Winter Warmers – How to Help With Winter Colds and Boost Immunity

Winter Warmers – How to Help With Winter Colds and Boost Immunity


What is the immune system?

The purpose of the immune system is to identify the body’s enemies and mount an attack to destroy them. If you catch more than one or two colds a year, this is an indicator that your immune system needs support. 

Ways to support the immune system

One of the most important food components to enhance immune function are the carotenes, in particular beta-carotenes. These are the precursor to vitamin A, which plays a critical role in maintaining the mucosal surfaces in the body. Foods high in carotenes include highly coloured vegetables such as dark leafy greens; yellow and orange squash, carrots, sweet potatoes, red peppers and tomatoes.

Eat your greens to fight infection and inflammation

Also important for proper immune function is the inclusion of cabbage-family vegetables often called cruciferous vegetables. These include broccoli, Brussels sprouts, cabbages, cauliflower, kale and radish. These vegetables have many benefits to overall health, but with regards to immune function, they contain a compound called sulforaphane which enhances the body's defence mechanism against infections and reduces inflammation, which is a key aspect of the immune system's response to pathogens.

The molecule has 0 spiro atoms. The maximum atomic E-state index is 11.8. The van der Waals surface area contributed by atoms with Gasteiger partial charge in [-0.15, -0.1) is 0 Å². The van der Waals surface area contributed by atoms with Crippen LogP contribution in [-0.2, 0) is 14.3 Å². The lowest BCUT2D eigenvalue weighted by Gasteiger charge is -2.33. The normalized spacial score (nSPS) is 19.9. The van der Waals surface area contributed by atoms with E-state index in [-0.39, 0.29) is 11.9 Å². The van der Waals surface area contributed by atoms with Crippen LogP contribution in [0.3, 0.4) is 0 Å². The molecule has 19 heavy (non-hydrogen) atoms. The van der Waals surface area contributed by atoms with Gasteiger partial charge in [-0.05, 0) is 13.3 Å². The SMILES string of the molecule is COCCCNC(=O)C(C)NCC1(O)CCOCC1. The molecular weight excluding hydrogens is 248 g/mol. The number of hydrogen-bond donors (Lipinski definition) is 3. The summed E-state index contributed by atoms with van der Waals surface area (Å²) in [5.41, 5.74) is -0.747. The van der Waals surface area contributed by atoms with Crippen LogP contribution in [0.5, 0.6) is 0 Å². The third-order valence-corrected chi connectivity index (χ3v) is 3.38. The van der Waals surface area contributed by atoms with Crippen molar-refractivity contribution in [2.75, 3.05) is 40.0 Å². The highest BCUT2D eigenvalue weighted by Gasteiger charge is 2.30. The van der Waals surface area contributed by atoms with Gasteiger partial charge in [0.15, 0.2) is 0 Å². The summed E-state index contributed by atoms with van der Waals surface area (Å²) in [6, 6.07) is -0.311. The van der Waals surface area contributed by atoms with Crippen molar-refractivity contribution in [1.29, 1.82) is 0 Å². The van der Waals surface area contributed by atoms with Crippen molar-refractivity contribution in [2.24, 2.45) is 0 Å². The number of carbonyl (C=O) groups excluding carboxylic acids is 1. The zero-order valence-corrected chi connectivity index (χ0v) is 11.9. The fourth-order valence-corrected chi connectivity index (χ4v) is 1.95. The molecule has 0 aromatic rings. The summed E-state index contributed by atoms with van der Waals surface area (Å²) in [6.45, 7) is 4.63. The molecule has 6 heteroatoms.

Probiotics support the immune function

Yoghurt can also help to support the immune function. This is due to it containing a probiotic called bifidobacterium lactis. Your gut contains immune cells and so having a healthy gut supports your immune system. A daily dose of yoghurt for breakfast also ensures plenty of protein and calcium for the day ahead. It’s important to note that not all yoghurts are created equal. Choose a plain or Greek yoghurt which is more likely to contain the beneficial bacteria. Avoid highly sweetened yogurts, as excessive sugar consumption can negatively impact the immune system.

Add vitamin D for a healthy immune response

Ensuring your vitamin D is at adequate levels is also important. In the UK from October to the end of April, our ability to obtain vitamin D from the sun is impaired. It’s best to test your levels before supplementing to make sure you are taking in the right amount of vitamin D. Although some foods contain vitamin D - such as mushrooms, salmon, eggs, tofu and cod liver oil - it’s hard to obtain enough vitamin D for a healthy immune response.

The perfect recipe if you get a cold

Moroccan spiced squash and lentil stew. Packed with beta carotenes, but also with warming spices, it’s perfect (and comforting!) if you happen to come down with a cold.

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